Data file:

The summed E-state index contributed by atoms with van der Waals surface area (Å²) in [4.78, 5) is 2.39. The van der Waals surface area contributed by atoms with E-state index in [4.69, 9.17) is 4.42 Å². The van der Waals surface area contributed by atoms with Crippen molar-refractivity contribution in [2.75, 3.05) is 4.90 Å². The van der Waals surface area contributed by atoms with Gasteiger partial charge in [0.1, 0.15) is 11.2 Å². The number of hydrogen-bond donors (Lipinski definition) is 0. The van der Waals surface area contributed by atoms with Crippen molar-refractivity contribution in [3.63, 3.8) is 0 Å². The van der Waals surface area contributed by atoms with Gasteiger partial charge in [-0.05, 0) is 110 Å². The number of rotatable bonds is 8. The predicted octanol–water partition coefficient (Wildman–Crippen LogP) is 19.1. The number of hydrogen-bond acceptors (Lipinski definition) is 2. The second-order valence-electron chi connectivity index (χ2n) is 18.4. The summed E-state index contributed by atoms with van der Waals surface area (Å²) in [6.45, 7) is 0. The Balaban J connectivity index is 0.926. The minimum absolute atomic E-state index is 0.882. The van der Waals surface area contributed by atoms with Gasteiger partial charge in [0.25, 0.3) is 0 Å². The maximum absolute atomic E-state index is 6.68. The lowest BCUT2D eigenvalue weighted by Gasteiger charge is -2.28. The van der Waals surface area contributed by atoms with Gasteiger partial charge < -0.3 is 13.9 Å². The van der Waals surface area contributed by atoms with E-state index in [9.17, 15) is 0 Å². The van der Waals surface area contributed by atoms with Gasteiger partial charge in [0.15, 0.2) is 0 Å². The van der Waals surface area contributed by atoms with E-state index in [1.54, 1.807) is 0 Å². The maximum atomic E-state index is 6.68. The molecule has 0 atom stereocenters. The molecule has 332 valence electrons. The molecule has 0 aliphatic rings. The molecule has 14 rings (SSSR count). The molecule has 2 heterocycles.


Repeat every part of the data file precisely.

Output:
The summed E-state index contributed by atoms with van der Waals surface area (Å²) in [4.78, 5) is 2.39. The van der Waals surface area contributed by atoms with E-state index in [4.69, 9.17) is 4.42 Å². The van der Waals surface area contributed by atoms with Crippen molar-refractivity contribution in [2.75, 3.05) is 4.90 Å². The van der Waals surface area contributed by atoms with Gasteiger partial charge in [0.1, 0.15) is 11.2 Å². The number of hydrogen-bond donors (Lipinski definition) is 0. The van der Waals surface area contributed by atoms with Crippen molar-refractivity contribution in [3.63, 3.8) is 0 Å². The van der Waals surface area contributed by atoms with Gasteiger partial charge in [-0.05, 0) is 110 Å². The number of rotatable bonds is 8. The predicted octanol–water partition coefficient (Wildman–Crippen LogP) is 19.1. The number of hydrogen-bond acceptors (Lipinski definition) is 2. The second-order valence-electron chi connectivity index (χ2n) is 18.4. The summed E-state index contributed by atoms with van der Waals surface area (Å²) in [6.45, 7) is 0. The Balaban J connectivity index is 0.926. The minimum absolute atomic E-state index is 0.882. The van der Waals surface area contributed by atoms with Gasteiger partial charge in [0.25, 0.3) is 0 Å². The maximum absolute atomic E-state index is 6.68. The lowest BCUT2D eigenvalue weighted by Gasteiger charge is -2.28. The van der Waals surface area contributed by atoms with Gasteiger partial charge < -0.3 is 13.9 Å². The van der Waals surface area contributed by atoms with E-state index in [9.17, 15) is 0 Å². The van der Waals surface area contributed by atoms with Gasteiger partial charge in [0.15, 0.2) is 0 Å². The van der Waals surface area contributed by atoms with E-state index in [1.54, 1.807) is 0 Å². The maximum atomic E-state index is 6.68. The molecule has 0 atom stereocenters. The molecule has 332 valence electrons. The molecule has 0 aliphatic rings. The molecule has 14 rings (SSSR count). The molecule has 2 heterocycles.